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« More retwardian discourse | Main | Diary date, millenarian edition »

Your taxes at work

This appeared in Hansard recently:

Kerry McCarthy (Shadow Minister (Foreign and Commonwealth Affairs); Bristol East, Labour)

To ask the Secretary of State for Foreign and Commonwealth Affairs how many staff in (a) his Department in the UK and (b) British embassies and high commissions overseas work on climate change-related diplomacy; and what projections he has made of the future staffing requirements for such work.

James Duddridge (The Parliamentary Under-Secretary of State for Foreign and Commonwealth Affairs; Rochford and Southend East, Conservative)

The Foreign and Commonwealth Office (FCO) currently has 20 staff who work full time in London on climate change. This includes the Foreign Secretary’s Special Representative on Climate Change. We have the full time equivalent of 70 staff dedicated to climate change and energy work across our overseas network. In addition, as climate and energy priorities demand, we have around a further 80 overseas staff who are also regularly engaged on climate diplomacy.

Climate change and energy/resource security remain high-level foreign policy priorities for the FCO and we keep resourcing arrangements under constant review.

Apparently many Conservatives are mystified why their supporters keep leaving for UKIP.

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Reader Comments (43)

Next question....Total Cost of Salaries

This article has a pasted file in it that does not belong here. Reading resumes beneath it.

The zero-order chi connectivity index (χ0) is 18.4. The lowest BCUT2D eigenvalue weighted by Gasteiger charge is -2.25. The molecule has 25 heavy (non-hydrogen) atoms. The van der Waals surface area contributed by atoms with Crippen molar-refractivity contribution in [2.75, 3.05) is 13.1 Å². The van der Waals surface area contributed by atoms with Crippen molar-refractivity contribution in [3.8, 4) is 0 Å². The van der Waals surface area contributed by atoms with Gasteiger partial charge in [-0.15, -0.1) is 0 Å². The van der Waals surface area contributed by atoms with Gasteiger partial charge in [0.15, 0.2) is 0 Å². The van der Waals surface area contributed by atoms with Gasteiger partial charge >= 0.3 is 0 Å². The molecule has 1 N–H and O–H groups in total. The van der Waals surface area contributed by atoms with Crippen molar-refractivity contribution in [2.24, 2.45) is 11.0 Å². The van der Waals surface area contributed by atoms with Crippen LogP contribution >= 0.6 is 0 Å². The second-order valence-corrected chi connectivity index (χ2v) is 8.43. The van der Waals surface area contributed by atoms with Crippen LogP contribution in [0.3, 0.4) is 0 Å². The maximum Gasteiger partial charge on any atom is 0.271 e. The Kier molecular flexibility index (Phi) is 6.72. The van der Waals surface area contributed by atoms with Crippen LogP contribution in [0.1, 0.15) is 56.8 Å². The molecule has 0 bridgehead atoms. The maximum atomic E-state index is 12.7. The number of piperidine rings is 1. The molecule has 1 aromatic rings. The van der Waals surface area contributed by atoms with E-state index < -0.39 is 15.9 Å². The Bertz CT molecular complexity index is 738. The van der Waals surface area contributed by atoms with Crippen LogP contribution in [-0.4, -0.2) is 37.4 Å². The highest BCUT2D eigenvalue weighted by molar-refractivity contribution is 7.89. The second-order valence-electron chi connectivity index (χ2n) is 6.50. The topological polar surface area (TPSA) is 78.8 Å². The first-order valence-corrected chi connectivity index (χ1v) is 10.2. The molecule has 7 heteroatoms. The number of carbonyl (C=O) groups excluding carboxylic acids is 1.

Sep 8, 2014 at 3:02 PM | Unregistered Commenterconfused

Crikey... I unintended consequences I suspect ... Ms McCarthy is I suspect a follower of Miliband Minor on this issue... She is certainly happy to spout / repeat the garbage fed to her by Frack Free Zummerzet twerps.

Sep 8, 2014 at 3:11 PM | Registered Commentertomo

Remember...A powerful anti CC lobby is preventing things from getting done!

Sep 8, 2014 at 3:12 PM | Registered Commenteromnologos

William, 'climate change is the most dangerous matter facing mankind', Hague, has, thankfully, left the FCO. But I have my doubts that Mr Hammond, his replacement is, in any way a CAGW sceptic.

Sep 8, 2014 at 3:51 PM | Unregistered CommenterPeter Stroud

I wonder how many they have working on perpetual motion machines?

Sep 8, 2014 at 4:12 PM | Unregistered Commenterdave

How easy, and what fun it is, to waste the widow's mite

Sep 8, 2014 at 4:22 PM | Unregistered Commenterbill

"Climate Diplomacy"

Does that mean, don't mention the weather>

Sep 8, 2014 at 4:33 PM | Unregistered Commenterpesadia

Staggering, and they don't appear to be in the least bit ashamed or embarrassed to admit that this going on. And how much is this particular subset of the barking mad climate shenanigans costing us?

Sep 8, 2014 at 5:20 PM | Unregistered CommenterMartin Reed

Ever since Tickell displayed the dangers and enjoyed the benefits of 'a little knowledge' of climate, the diplomatic progression has been a mainline route for injecting the climate alarm virus into the body politic. This deployment of personnel is one consequence, and the exposure of it by this PQ is a very welcome one. The pandemic is a big one, and will take a while to clear.

Sep 8, 2014 at 5:24 PM | Registered CommenterJohn Shade

Length of no global warming problem/disaster/ 18 years, possibly even 26 years on some measures! So just how long must there be no warming before the eco-tards in prime guvment positions going think there might not be a problem after all?

Sep 8, 2014 at 5:32 PM | Unregistered CommenterAlan the Brit

Re: pesadia: "Climate Diplomacy": Does that mean, don't mention the weather?
Let's start a list:
- Don't mention the pause
- Don't mention natural climate variations (unless you blunder and mention the pause)
- Don't mention the hockey stick. Borrowing from Albert Brooks: don't say "hockey." Don't say "stick."
- Don't mention Michael Mann (the climate guru--mention the TV/movie impresario if you must)
- Don't mention Al Gore
- Don't mention the Himalayas
- Don't mention the volcanoes underneath (a small part of) Antarctica
- Don't say a storm is part of a trend. Say it's an example of the new normal
- Try to avoid mentioning models. If models must be mentioned, say that without them, we have no information at all